She recently suffered a broken leg on the job, and receiving 80 percent of her wage whilst off work meant she could not meet her rent. This proud woman, who has successfully raised six kids, mostly on her own, had to rely on assistance from a family member for help.

The story does not stop there. Wendy still has one kid at home—a teenager with hollow legs.

Feeding her family comes first, but, as a diabetic, her health is suffering in the long term. Her doctor tells her she should eat a more balanced diet. She knows what that is, but can no longer afford the ingredients. White bread is cheaper than brown bread.

Wendy is on the minimum wage and has worked all her life. Restrictions on adult and community training mean she cannot afford to retrain.

She fears she will one day have to reside in a boarding house.

A minimum wage of $15 an hour will mean $60 a week for our lowest-paid workers over a 40-hour week.

David Clark’s unemployment claims disputed

In an opinion article promoting his $15 minimum wage bill, Minimum wage increase: results may surprise, David Clark stated:

But the relationship between minimum wage and unemployment is not clear cut. Let me give an example. Over nine years between 1990 and 1999, the National government increased the minimum wage by a total of just 70c.

Unemployment soared. By contrast, when Labour increased the minimum wage $5 over the following nine years, unemployment plummeted to the lowest levels in the OECD.

He’s right, the relationship is not clear cut, despite his attempt to suggest there’s a link favourable to his bill. I think unemployment rates tend to reflect international economic conditions.

But Clark’s claim on 1990’s unemployment rates has been disputed on the ODT website:

Fiction or fact?

Submitted by photonz on Wed, 22/08/2012 – 9:53am.

David Clark says “Over nine years between 1990 and 1999, the National government increased the minimum wage by a total of just 70c. Unemployment soared.”

Unemployment over the decade went from 7.2% at the start of 1990 and finished at 7.3%at the end of 1999.

Clark made the same claim on his Facebook page so I asked him about it there:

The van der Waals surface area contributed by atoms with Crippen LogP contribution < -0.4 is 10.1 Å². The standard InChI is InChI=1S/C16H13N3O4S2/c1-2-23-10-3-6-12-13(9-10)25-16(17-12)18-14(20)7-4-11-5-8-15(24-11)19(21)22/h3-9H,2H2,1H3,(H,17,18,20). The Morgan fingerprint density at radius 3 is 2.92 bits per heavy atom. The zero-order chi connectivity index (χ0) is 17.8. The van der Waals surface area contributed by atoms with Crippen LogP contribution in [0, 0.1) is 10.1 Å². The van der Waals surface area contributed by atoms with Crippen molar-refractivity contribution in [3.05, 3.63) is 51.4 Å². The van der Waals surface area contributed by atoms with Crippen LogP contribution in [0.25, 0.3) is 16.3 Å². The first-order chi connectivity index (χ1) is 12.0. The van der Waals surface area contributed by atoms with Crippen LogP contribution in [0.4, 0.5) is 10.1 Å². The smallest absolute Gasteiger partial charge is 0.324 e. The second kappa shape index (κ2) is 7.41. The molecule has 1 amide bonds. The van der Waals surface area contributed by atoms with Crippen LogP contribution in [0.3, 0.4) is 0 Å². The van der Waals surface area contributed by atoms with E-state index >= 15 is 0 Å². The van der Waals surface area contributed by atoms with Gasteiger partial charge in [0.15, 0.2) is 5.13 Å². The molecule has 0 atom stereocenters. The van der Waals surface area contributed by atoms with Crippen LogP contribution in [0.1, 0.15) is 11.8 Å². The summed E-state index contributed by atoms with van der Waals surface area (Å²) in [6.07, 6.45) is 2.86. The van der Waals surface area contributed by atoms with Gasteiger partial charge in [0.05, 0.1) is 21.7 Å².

That’s a poor, dismissive response.

I searched for unemployment statistics and found this:

That seems to refelct what ‘photonz’ claimed in the ODT.

Clark is partly right, unemployment did ‘soar’ in the nineties, but it also came down even more, so his claim is nonsense. The rate tyhen rose a little but was then trending down again when National lost the election in November 1999.

And the rise in unemployment in 1990 was well under way when Labour were in government, having gone from 7.3 in January 1990 to 8.1 in November, continuing to rise to 11.2 in October 1991. The ‘soaring’ began under Labour.

Sloppy or deliberate deceitful?

Clark’s claim that “Over nine years between 1990 and 1999, the National government increased the minimum wage by a total of just 70c. Unemployment soared.” is not supported by facts.

This looks like either very sloppy cherry picking of small trends and applying them to larger time periods – crude political point scoring?

Or deliberate misuse of statistics.

I’ll ask Clark to explain – it’s possible he has some other statistics which measure unemployment differently.

UPDATE:

David has responded on Facebook, he doesn’t dispute those statistics. Incredibly, he claims they support his view:

David Clark for Dunedin North Pete when unemployment ranges between 6 & 11% despite stingy minimum wage increases, and it then drops when more significant minimum wage increases are introduced, I think that pretty clearly illustrates my point.

What the data shows is that during a time of “stingy minimum wage increases” unemployment DROPPED from 11% to just over 6%. I don’t see how that illustrates his point.

I doubt David is deliberately cherry picking data to fit his argument, it looks more like he just thinks the data says what he wants it to say.

It’s amazing hat for one of Labour’s main election policies their supportng research is still so shallow and flaky.

David Clark: more (or less) on the minimum wage

David Clark (Labour MP for Dunedin North) has come up with a number for the likely cost of increasing the minimum wage, and also makes some more statements in Views split on minimum wage in the ODT.